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10
The Cost of a Cycle is a Square
, 1999
"... The logical flow graphs of sequent calculus proofs might contain oriented cycles. For the predicate calculus the elimination of cycles might be nonelementary and this was shown in [Car96]. For the propositional calculus, we prove that if a proof of k lines contains n cycles then there exists an ..."
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The logical flow graphs of sequent calculus proofs might contain oriented cycles. For the predicate calculus the elimination of cycles might be nonelementary and this was shown in [Car96]. For the propositional calculus, we prove that if a proof of k lines contains n cycles then there exists an acyclic proof with O(k n+1 ) lines. In particular, there is a quadratic time algorithm which eliminates a single cycle from a proof. These results are motivated by the search for general methods on proving lower bounds on proof size and by the design of more efficient heuristic algorithms for proof search.
Extracting Herbrand Disjunctions by Functional Interpretation
"... Abstract. Carrying out a suggestion by Kreisel, we adapt Gödel’s functional interpretation to ordinary firstorder predicate logic(PL) and thus devise an algorithm to extract Herbrand terms from PLproofs. The extraction is carried out in an extension of PL to higher types. The algorithm consists of ..."
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Abstract. Carrying out a suggestion by Kreisel, we adapt Gödel’s functional interpretation to ordinary firstorder predicate logic(PL) and thus devise an algorithm to extract Herbrand terms from PLproofs. The extraction is carried out in an extension of PL to higher types. The algorithm consists of two main steps: first we extract a functional realizer, next we compute the βnormalform of the realizer from which the Herbrand terms can be read off. Even though the extraction is carried out in the extended language, the terms are ordinary PLterms. In contrast to approaches to Herbrand’s theorem based on cut elimination or εelimination this extraction technique is, except for the normalization step, of low polynomial complexity, fully modular and furthermore allows an analysis of the structure of the Herbrand terms, in the spirit of Kreisel ([13]), already prior to the normalization step. It is expected that the implementation of functional interpretation in Schwichtenberg’s MINLOG system can be adapted to yield an efficient Herbrandterm extraction tool. 1.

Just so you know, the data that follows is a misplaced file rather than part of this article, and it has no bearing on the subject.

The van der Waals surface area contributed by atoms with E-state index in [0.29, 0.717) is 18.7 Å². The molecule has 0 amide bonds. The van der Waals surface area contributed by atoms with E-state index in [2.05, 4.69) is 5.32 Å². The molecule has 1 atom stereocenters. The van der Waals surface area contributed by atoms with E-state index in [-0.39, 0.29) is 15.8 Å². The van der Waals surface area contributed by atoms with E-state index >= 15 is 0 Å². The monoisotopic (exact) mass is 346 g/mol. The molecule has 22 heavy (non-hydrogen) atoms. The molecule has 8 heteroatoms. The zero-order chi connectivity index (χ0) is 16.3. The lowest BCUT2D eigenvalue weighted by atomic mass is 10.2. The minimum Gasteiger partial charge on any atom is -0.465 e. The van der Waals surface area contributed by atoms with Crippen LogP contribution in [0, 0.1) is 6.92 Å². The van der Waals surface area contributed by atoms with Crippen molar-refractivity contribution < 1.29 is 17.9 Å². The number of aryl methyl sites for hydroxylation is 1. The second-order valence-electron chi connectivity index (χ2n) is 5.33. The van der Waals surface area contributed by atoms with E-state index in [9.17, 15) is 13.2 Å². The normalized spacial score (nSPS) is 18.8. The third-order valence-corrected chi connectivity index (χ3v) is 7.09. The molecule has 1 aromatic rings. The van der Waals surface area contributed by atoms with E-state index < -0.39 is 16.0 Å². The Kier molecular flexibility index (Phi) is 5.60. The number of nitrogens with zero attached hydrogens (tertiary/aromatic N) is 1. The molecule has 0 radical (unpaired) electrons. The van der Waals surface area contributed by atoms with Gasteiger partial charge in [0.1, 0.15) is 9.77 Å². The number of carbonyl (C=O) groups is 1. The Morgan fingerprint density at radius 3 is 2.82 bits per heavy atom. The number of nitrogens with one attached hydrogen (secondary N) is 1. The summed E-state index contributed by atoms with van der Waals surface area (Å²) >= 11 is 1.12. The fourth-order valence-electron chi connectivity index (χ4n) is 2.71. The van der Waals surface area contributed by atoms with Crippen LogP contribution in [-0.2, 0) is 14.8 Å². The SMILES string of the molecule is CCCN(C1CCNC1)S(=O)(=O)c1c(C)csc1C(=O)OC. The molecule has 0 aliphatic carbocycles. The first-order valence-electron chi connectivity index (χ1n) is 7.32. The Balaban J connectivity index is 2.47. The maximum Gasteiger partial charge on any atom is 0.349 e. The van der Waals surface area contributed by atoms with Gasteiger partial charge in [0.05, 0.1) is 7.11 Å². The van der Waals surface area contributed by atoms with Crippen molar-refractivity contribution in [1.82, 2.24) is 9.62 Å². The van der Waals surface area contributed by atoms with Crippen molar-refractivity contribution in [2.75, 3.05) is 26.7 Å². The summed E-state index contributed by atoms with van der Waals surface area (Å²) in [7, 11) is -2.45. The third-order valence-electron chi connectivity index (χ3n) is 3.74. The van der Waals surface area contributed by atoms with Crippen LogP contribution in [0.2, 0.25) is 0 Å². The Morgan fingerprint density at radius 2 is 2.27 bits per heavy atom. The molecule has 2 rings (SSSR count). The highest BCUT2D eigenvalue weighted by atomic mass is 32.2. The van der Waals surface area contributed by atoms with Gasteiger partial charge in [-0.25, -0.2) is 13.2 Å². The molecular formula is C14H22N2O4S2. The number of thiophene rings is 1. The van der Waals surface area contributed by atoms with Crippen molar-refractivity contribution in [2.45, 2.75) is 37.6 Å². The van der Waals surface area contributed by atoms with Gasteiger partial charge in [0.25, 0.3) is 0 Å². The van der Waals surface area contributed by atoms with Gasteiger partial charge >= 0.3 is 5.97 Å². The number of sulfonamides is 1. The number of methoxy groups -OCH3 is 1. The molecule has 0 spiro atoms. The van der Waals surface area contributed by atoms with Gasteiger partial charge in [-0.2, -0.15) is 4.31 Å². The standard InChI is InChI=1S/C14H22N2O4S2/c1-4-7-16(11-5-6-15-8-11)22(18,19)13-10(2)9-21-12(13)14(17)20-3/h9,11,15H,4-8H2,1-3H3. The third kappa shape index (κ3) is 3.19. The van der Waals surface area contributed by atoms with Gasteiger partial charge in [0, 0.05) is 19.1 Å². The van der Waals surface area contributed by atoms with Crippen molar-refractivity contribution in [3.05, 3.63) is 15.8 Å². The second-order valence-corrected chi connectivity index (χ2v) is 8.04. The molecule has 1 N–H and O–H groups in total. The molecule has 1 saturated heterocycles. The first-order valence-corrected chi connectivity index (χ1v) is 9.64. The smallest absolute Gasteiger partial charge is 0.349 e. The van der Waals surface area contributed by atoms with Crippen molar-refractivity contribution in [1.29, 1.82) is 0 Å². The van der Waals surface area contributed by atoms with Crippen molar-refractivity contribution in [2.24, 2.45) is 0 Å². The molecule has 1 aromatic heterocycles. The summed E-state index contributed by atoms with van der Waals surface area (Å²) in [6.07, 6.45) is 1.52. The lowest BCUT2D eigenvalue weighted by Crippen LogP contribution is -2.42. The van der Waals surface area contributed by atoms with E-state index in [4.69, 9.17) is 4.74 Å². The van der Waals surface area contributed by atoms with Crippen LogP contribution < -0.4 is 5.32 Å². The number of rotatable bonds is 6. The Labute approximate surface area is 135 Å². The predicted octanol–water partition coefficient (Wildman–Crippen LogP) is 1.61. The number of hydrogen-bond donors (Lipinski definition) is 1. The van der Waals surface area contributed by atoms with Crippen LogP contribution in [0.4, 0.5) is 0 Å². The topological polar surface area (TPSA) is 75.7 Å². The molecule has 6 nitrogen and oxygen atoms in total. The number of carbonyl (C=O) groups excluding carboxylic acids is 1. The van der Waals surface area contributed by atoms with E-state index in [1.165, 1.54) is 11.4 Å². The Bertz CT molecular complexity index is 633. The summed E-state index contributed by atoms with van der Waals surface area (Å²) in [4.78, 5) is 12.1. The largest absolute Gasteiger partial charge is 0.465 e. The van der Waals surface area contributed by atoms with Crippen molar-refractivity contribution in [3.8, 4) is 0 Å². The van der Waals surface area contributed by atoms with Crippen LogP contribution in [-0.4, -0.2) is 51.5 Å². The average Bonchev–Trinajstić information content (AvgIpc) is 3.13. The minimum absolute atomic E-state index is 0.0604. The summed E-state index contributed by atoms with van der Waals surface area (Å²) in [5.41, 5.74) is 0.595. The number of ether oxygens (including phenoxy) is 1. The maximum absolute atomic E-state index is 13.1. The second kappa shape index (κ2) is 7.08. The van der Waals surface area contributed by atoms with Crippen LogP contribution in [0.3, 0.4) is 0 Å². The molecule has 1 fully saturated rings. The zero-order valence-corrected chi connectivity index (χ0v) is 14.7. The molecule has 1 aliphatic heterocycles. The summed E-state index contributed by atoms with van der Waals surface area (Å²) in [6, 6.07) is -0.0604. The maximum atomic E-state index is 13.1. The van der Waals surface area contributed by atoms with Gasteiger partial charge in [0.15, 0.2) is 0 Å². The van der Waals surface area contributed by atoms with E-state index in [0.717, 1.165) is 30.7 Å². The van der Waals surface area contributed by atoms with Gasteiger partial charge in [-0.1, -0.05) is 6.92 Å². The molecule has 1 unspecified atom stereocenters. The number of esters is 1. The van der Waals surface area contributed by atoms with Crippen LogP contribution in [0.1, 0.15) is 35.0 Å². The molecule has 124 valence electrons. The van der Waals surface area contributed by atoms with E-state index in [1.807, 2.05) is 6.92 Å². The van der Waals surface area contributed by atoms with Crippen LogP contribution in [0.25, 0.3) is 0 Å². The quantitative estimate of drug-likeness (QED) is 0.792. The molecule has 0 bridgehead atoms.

Term Induction
, 2001
"... In this thesis we study a formal first order system T (tind) in the standard language L, of Gentzen’s LK, see [Tak87]. T (tind) extends LK by the following valid firstorder inference rule (A is quantifierfree). Γ, A(a), Λ → ∆, A(s(a)), Θ Γ, A(0), Λ → ∆, A(s n (0)), Θ (tind) This rule is called ter ..."
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In this thesis we study a formal first order system T (tind) in the standard language L, of Gentzen’s LK, see [Tak87]. T (tind) extends LK by the following valid firstorder inference rule (A is quantifierfree). Γ, A(a), Λ → ∆, A(s(a)), Θ Γ, A(0), Λ → ∆, A(s n (0)), Θ (tind) This rule is called term induction, it derives a restricted term built from successor s and the constant 0. We call such terms numerals. To characterise the difference between T (tind) and pure logic, we employ proof theoretic methods. Firstly we establish a variant of Herbrand’s Theorem for T (tind). Let ∃¯xF (¯x) be a Σ1 formula; provable by Π. Then there exists a disjunction � N i1 · · · � N il M1(s i1 (0),..., s il(0)) ∨ · · · ∨ Mm(s i1 (0),..., s il(0)), denoted by H that is valid for some N ∈ IN, furthermore the Mi are instances of F (ā). In T (tind) it is not possible to bound the length of Herbrand disjunctions in terms of proof length and logical complexity of the endformula as usual. The main result is that we can bound the length of the {s, 0}matrix of the above disjunctions in this way.